Waikato couple Dave and Anne Jordan have been trialing the growing and harvesting of industrial hemp for both oil and fibre.
Hemp cultivation dates back to the beginnings of recorded history. Its first use was as food for humans and animals. For centuries hemp was a significant agricultural crop producing fibre, paper, clothing, lighting fuel and medicine.
Technological advances have made possible a large variety of foods that can be made from the seeds. The leaves and stalks have been used to produce a range of products from medicine to construction material.
Growers also say hemp removes more CO2 from the air than trees, and is pest, weed and drought resistant. They say the crop uses a lot less water and can reach maturity in as little 90 days.
Dave and Anne started off with a dream to create an industry in New Zealand based on hemp. The couple has been working towards harvesting hemp for textile use as well as oil. They say there are no limits to the use of hemp, from creating bio-fuel to improving the soil for future crops. Dave says the crop can also be used to remediate contaminated soils.
While they help to develop a local industry, the couple sell imported hemp seed oil for skin care and related products. At present they can’t sell it for human consumption in New Zealand but hemp seed oil has been promoted for its health-giving properties elsewhere. The oil contains essential fatty acids (EFAs) Omega 6 and Omega 3 which are important for the proper functioning of the immune system, brain health, wound healing and for insulating nerves. The oil is said to have a strong anti-inflammatory effect and is effective in reducing symptoms of PMT, eczema and acne.
Rules surrounding the growing of industrial hemp were relaxed in NZ in 2006. The new regulations – the Misuse of Drugs (Industrial Hemp) Regulations 2006 and the Misuse of Drugs Amendment Regulations 2006 – reflected the low drug content of hemp, which was previously subjected to the same strict controls as those placed on illicit cannabis.
The new licensing system covers only industrial hemp, which refers to varieties of cannabis with a THC content generally below 0.35 per cent and not higher than 0.5 per cent. In varieties grown for use as a drug, THC levels can reach as high as 20 to 30 per cent.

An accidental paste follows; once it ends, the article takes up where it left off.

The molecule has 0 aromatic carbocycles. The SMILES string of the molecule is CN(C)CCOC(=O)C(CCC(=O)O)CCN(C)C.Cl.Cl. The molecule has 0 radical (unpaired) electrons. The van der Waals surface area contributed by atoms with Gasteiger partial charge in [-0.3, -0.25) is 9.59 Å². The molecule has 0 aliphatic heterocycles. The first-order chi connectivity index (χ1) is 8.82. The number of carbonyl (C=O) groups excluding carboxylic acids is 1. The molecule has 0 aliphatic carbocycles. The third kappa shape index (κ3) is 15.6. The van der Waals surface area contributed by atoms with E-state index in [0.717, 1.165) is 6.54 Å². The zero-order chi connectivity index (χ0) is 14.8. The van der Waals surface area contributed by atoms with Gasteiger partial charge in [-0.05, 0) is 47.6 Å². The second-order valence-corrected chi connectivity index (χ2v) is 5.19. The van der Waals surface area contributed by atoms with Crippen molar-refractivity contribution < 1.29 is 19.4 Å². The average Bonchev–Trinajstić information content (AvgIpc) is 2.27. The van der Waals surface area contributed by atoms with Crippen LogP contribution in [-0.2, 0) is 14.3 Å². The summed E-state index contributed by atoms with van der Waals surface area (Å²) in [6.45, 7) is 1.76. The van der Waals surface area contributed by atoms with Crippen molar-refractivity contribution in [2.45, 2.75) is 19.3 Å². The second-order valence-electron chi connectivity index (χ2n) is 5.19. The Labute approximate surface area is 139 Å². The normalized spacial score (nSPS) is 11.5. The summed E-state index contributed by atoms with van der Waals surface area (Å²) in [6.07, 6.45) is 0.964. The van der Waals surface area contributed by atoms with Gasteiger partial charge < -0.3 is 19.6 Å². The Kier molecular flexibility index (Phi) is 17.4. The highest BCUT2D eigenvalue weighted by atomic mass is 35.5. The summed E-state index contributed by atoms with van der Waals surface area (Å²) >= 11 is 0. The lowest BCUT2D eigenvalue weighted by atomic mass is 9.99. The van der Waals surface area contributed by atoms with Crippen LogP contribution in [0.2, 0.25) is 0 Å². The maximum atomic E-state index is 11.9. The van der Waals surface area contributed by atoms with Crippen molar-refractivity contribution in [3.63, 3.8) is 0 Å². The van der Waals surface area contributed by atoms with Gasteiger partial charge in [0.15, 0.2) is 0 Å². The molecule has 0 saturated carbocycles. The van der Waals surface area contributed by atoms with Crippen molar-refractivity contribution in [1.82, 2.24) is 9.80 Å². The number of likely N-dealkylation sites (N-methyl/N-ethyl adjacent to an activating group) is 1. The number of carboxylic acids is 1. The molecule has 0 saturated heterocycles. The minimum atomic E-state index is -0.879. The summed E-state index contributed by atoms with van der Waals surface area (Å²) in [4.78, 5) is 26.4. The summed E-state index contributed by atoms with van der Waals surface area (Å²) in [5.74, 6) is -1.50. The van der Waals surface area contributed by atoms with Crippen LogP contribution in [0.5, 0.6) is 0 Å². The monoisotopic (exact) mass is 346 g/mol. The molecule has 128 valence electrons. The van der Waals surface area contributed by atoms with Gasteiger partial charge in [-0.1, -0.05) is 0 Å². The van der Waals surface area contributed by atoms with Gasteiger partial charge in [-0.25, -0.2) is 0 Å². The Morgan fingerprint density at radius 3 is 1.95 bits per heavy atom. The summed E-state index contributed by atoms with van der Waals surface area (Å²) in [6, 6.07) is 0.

The relaxation of rules followed a trial cultivation of industrial hemp to determine its potential as a commercial crop and the level of control that would be appropriate for such cultivation. That scheme was extended to allow the continued cultivation of hemp while the new regulations were being developed.
In 2003, Cabinet approved the recommendation to develop a regulatory scheme to control activities relating to industrial hemp. As at January 2017 the New Zealand Government hasn’t yet approved it for human consumption. In March 2016 ministers asked FSANZ (Food Standards Australia and NZ ) to prepare a proposal on how low-THC hemp could legally be designated as a food. A call for submissions was sent out in July 2016 for consideration by April 2017.
Proponents say hemp is an ideal rotation crop helping to break up and condition the soil for following crops due to its long root structure that penetrates deep into the soil when fully matured, helping to aerate the soil.
The crop needs a similar level of care to other commercial crops – with moderate fertiliser requirements and little or no pesticides. Industrial hemp is frost tolerant. And while not pest free – the crop can be regarded as hardy and tolerant.
Birds were a problem pest in early trials in Canterbury – but those growers say those problems can be overcome by keeping crops away from stands of trees or shelter belts.
Early trial work has shown that planting in a stale seed bed is important because of the lack of herbicides that can be used in establishing the plant. Hemp should not be planted until soil temperatures reach at least 6 – 8°C, in the first month or so. The seedlings need reliable rain or irrigation but once they are established these requirements drop dramatically due to the dense canopy enabling water retention and the deep taproot seeking out the water table.
In 2004 trials, yields of over 820kg of seeds per hectare were achieved. Growers involved in those trials say that cultivars need to be selected for seed or fibre and a dual purpose or multi purpose cultivar for New Zealand conditions is some way off. Under favourable growing conditions Dave expects to harvest one tonne of seed, three tonnes of fibre and six tonnes of hurd (or leaf fibre) per hectare.
Dave says part of the problem in New Zealand is the lack of purpose-built machinery to harvest. Currently many growers are hand harvesting but Dave has been testing, importing and developing suitable machinery to enable mechanical harvesting for greater efficiency.